Technologist and inventor Tim Jenison is convinced that Vermeer’s paintings must have been accomplished with the aid of some sort of technology. He eventually forms a theory that Vermeer may have used a camera obscura beamed onto an angled mirror, then used the edge of the mirror as a reference point for which to accurately match colours.
After a successful test with a photograph, Jenison rents a warehouse and recreates the room in The Music Lesson, then sets about painting using the process he devised. End to end the whole project took years and the finished painting bears an uncanny resemblance to the original - if only in style.
Critics have denounced the film saying that it’s mere imitation, some have even accused Jenison of being a cynic, desperate to rationalise what he deems impossible. For my money that’s much too harsh on the film makers - they are simply trying to show that it could have been done this way. At no point do they say that anyone with a mirror could paint with the same skill as Vermeer.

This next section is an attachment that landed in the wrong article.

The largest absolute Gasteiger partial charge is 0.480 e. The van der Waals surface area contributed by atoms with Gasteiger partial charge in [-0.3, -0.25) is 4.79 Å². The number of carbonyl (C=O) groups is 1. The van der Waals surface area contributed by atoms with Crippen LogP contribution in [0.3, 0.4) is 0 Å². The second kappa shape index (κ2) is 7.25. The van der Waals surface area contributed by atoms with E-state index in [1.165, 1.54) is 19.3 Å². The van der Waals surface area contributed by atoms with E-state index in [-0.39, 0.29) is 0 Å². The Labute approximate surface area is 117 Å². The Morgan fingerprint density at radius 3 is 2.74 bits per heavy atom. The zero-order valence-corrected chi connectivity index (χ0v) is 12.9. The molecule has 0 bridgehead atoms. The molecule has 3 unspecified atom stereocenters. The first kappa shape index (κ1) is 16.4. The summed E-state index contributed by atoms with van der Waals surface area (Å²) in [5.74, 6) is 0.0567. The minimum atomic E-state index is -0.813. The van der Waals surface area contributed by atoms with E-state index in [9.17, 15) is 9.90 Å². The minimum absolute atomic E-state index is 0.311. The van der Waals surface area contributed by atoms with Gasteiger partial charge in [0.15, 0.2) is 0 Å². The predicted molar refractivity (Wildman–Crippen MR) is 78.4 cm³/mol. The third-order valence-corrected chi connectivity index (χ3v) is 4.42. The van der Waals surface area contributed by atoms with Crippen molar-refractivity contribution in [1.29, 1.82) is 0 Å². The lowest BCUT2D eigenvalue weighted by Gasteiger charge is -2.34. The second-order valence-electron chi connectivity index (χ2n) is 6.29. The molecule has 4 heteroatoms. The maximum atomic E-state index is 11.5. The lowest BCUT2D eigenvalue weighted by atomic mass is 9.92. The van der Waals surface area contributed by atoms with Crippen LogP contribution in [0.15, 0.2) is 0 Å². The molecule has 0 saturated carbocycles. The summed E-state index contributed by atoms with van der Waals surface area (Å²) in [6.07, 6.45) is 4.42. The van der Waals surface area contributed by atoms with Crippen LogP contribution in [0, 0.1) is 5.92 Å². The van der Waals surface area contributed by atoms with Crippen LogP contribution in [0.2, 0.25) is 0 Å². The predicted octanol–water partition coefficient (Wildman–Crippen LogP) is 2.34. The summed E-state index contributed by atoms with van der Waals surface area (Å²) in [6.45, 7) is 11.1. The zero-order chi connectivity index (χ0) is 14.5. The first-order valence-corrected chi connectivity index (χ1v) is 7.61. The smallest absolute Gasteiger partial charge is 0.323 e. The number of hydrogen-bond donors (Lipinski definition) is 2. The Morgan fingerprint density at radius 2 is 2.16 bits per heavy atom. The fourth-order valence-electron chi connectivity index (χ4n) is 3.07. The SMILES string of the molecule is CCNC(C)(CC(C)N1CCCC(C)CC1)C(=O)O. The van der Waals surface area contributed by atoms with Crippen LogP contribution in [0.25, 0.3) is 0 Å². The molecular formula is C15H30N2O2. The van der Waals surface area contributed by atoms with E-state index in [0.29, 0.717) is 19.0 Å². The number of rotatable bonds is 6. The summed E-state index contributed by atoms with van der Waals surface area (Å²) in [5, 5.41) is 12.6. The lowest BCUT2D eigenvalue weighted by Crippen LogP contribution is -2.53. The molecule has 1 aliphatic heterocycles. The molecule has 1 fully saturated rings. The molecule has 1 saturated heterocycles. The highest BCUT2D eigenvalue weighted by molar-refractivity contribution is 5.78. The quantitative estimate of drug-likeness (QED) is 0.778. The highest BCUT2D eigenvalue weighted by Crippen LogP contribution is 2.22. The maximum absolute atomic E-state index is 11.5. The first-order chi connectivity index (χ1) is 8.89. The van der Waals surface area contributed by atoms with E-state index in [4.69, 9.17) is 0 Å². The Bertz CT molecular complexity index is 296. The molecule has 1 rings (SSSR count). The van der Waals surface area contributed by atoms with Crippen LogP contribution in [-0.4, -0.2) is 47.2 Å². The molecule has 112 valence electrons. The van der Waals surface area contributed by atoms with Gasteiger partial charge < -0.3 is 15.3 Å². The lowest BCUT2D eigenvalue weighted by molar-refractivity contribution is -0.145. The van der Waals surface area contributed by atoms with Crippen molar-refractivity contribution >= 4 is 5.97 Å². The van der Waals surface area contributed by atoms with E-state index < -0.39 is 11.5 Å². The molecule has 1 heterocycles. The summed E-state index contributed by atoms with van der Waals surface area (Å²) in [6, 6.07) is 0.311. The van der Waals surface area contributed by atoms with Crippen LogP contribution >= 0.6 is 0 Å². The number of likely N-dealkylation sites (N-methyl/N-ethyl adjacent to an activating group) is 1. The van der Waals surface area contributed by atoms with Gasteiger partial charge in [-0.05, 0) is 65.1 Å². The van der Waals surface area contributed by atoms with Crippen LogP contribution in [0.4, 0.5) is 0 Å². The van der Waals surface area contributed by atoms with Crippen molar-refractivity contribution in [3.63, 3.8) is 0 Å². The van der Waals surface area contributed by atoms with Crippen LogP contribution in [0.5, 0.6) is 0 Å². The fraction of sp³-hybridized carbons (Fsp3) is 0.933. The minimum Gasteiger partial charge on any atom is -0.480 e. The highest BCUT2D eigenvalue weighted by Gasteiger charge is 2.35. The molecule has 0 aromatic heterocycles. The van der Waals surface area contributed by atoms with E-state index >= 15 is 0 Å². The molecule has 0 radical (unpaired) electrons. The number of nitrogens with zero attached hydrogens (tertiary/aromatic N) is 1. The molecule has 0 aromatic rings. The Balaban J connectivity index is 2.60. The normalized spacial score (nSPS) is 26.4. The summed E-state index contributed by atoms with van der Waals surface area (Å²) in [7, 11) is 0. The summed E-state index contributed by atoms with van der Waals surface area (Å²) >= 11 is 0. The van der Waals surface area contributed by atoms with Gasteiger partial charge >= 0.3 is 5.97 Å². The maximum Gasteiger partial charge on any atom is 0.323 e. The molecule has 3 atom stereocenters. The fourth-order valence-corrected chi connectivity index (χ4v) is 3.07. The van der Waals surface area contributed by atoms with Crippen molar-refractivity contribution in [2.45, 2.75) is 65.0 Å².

The very fact it has sparked such debate makes it a success. How much ‘help’ is one supposed to have before they have crossed the ‘cheating’ line? The question is only overtly touched upon by David Hockney in the film, but it hangs over the whole thing and raises interesting questions on the nature of inspiration.
Like so many great documentaries about interesting people, Tim’s Vermeer is really about obsession. An obsession to prove a point. An obsession to achieve a goal. An obsession with connecting to the great masters.
Maybe the film doesn’t quite have the legs to take it to a full feature-length but seeing all the evidence laid out is fascinating, and seeing one man go to extreme lengths to tie it all together puts it a level above its peers.